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How ‘Global’ Should Education Be?

Saadia Iqbal's picture

I used to work for an organization in London, whose vision was “education for a just and sustainable world.” In simpler terms, they wanted to get issues such as poverty reduction, climate change and fair trade incorporated within national curricula, which they called bringing a “global dimension” to education.

It was something I’d never thought about before; yet it started to seem so obvious. It’s unrealistic in today’s world not to provide a global context to learning. It made me think back to my own schooling and wish that my employers’ visions and goals had somehow reached Pakistan in the 1980s. In my school, memorization was the key to success, we were brainwashed into believing that Pakistan had defeated India in every war the two countries had ever fought, and the global dimension was limited to a once-weekly French class for which we read Astérix comics. (This last bit was great, and one of the few things I actually remember from my primary education.)

After working there, I started asking people whether their education had included a global dimension, if it had addressed issues of sustainable development, poverty, and fair trade, to name a few. Not surprisingly, most said no, because it’s only recently that the world has woken up to globalization, with Internet, satellite television, and mobile phone technology connecting people everywhere and shrinking borders.

Today, an education that ignores the interconnectedness and interdependence of all people would be an incomplete one. Raising development issues in the classroom is so important for increasing awareness and inspiring students to get involved in solving the issues that affect all of us.

Still, those Londoners had a way of complicating things. They painfully deconstructed each and every concept, and spiralled down into endless analysis. What does education for a just and sustainable world look like? What exactly is a “global dimension” to education? Define just. Define development. Who decides what everything means? Who decides how to solve it? How can we impose our opinions on others? Aaaaaaaaaaaargh.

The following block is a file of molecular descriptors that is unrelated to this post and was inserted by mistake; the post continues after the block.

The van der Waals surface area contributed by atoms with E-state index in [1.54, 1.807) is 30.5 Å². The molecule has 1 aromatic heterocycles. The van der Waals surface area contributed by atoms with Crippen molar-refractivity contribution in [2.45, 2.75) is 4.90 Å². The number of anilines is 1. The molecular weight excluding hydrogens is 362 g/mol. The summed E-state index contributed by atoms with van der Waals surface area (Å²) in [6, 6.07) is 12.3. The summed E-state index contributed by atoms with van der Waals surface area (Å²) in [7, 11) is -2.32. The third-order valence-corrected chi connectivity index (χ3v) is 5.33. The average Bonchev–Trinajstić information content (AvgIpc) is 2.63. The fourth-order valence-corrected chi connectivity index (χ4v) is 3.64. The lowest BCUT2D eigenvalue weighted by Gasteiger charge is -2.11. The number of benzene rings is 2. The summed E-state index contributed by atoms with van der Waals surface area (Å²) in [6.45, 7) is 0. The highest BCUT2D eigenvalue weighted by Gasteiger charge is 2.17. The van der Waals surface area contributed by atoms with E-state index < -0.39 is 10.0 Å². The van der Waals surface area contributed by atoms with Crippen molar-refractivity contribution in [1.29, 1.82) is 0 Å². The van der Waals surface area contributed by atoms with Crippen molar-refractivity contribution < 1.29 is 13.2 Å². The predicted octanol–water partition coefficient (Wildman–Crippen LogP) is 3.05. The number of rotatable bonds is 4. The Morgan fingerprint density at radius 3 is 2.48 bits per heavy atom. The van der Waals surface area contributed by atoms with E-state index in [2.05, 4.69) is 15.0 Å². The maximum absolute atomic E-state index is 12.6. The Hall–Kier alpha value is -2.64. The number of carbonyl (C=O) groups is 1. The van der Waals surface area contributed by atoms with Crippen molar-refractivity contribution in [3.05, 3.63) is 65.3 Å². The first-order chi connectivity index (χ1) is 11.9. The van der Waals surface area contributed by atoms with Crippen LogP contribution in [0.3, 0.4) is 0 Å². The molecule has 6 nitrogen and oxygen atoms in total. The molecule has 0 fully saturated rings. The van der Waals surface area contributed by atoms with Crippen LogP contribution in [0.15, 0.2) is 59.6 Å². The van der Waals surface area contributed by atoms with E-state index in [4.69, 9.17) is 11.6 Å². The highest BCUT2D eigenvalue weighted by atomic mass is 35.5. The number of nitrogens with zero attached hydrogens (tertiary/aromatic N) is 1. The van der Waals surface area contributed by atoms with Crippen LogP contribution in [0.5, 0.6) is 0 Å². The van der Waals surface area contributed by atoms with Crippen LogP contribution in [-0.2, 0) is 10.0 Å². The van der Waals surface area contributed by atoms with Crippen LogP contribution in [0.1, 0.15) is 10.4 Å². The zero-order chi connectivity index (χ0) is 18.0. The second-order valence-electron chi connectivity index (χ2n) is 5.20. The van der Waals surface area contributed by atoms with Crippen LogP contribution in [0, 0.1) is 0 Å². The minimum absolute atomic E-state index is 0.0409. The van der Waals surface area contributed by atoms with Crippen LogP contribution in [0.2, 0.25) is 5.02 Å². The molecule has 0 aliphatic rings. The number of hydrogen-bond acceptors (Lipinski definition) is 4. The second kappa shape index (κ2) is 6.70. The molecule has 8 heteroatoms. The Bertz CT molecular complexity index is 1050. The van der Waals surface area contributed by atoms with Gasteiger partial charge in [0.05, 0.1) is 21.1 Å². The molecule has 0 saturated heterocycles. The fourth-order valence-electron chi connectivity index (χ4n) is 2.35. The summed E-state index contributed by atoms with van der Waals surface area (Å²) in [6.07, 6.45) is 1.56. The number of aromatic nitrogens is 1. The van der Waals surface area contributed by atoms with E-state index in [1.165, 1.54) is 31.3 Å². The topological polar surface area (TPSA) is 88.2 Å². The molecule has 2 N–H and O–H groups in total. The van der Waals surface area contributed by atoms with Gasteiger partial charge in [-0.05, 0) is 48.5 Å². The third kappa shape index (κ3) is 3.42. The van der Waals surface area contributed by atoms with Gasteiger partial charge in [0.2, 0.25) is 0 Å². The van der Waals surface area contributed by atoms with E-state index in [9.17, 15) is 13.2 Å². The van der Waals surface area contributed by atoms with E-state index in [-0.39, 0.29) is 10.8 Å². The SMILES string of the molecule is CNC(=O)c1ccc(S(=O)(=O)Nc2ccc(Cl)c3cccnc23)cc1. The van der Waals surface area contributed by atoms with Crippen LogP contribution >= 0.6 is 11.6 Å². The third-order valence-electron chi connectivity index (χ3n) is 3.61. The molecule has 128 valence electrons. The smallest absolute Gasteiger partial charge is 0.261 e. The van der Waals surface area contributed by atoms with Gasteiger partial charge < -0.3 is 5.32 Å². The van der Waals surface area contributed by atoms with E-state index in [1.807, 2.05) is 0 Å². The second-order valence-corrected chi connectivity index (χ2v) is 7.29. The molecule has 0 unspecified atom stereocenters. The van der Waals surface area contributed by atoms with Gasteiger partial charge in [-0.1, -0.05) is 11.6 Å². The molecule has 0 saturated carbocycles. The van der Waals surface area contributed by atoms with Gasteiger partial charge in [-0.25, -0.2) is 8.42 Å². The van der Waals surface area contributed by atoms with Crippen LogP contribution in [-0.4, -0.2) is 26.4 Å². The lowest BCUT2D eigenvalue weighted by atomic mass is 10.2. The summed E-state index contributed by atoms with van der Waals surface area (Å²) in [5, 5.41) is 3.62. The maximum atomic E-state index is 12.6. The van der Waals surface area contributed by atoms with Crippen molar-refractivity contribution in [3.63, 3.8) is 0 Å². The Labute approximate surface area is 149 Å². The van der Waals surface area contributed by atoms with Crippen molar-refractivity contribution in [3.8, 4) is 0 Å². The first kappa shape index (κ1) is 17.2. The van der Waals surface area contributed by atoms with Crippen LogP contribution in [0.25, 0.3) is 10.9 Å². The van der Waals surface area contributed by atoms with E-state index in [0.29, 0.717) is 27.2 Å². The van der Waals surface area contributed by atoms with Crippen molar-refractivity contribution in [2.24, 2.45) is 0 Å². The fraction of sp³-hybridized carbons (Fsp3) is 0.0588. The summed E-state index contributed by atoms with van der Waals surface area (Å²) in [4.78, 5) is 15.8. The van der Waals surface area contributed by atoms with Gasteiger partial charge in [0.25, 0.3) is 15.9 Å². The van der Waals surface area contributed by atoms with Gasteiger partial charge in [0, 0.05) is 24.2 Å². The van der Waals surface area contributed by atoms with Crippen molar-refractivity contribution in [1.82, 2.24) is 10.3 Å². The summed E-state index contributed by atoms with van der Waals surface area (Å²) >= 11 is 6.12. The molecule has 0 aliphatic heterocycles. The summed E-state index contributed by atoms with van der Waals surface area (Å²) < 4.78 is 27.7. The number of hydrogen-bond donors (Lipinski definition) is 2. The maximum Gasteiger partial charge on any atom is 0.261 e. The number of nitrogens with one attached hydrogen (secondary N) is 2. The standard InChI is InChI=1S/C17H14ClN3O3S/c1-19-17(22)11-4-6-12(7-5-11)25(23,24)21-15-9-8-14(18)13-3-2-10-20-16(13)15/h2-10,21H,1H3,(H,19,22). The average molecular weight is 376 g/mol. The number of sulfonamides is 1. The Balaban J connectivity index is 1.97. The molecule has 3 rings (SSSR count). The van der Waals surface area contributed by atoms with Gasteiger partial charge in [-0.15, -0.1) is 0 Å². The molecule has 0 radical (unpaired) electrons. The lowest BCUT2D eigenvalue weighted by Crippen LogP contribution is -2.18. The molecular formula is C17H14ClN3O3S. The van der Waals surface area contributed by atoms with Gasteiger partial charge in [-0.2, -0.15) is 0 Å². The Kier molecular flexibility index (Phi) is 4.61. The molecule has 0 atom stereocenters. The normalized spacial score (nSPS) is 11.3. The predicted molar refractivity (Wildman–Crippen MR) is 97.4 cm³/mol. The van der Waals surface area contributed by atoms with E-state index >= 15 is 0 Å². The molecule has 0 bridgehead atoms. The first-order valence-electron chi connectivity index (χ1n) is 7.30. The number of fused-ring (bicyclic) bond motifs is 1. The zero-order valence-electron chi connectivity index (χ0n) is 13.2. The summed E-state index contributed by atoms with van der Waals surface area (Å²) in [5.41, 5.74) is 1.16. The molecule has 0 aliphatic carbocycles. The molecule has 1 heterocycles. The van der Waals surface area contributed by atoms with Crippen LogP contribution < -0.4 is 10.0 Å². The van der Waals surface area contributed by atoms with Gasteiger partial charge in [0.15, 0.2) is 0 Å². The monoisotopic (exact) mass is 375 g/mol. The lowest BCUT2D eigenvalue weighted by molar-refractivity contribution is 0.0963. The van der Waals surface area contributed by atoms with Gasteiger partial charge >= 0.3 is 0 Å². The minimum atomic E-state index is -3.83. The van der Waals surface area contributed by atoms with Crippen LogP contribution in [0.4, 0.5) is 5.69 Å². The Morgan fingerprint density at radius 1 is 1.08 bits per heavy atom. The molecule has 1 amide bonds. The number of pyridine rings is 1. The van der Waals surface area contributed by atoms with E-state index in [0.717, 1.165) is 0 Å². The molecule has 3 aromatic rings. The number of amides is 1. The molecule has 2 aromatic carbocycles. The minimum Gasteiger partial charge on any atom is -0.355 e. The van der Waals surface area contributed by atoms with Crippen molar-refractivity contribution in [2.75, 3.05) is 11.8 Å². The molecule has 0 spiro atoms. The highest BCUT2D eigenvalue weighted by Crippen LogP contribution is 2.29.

Ultimately, it seemed to me that all the over-introspection led nowhere. I remember reading something a colleague emailed me—an article by a woman who’d just come back from a trip to Ethiopia. She wrote:

“The children in Addis were far from impoverished when it came to imagination, spirit and mind. In this country [UK], people suffer a poverty of the spirit, a poverty of relationships, of opportunity and of access to the support either of their community or families. Comparatively, the majority of Africans are rich….As we were discussing the ‘children at risk’ in Addis, I couldn’t help but look at the pupils in my classes and wonder who the children at greater risk were. Is it our children who are at risk of being brainwashed by the media, of childhood obesity, of being dangerously over-pampered and made vulnerable to risk? How many of our children have basic survival skills? How many lack basic common sense?”

To me, it all started to seem too politically correct and beside the point. After all, poverty is a hard, cold fact. It seemed a bit naïve to talk about richness of spirit, when every year more than 10 million children die of hunger and preventable diseases. With people like Jeffrey Sachs explaining in precise, numeric terms about how exactly we can achieve the MDGs, it starts to seem like a luxury to think of over-pampering and videogame addiction as real problems. After all, if we’re going to accomplish all of this by 2015 isn’t there a lot of real work to do?

What do you think a “global” education should look like? And how can education be designed so as to help combat poverty and disease?

And hey, don’t forget to tell us about which teachers have impacted your lives, and how.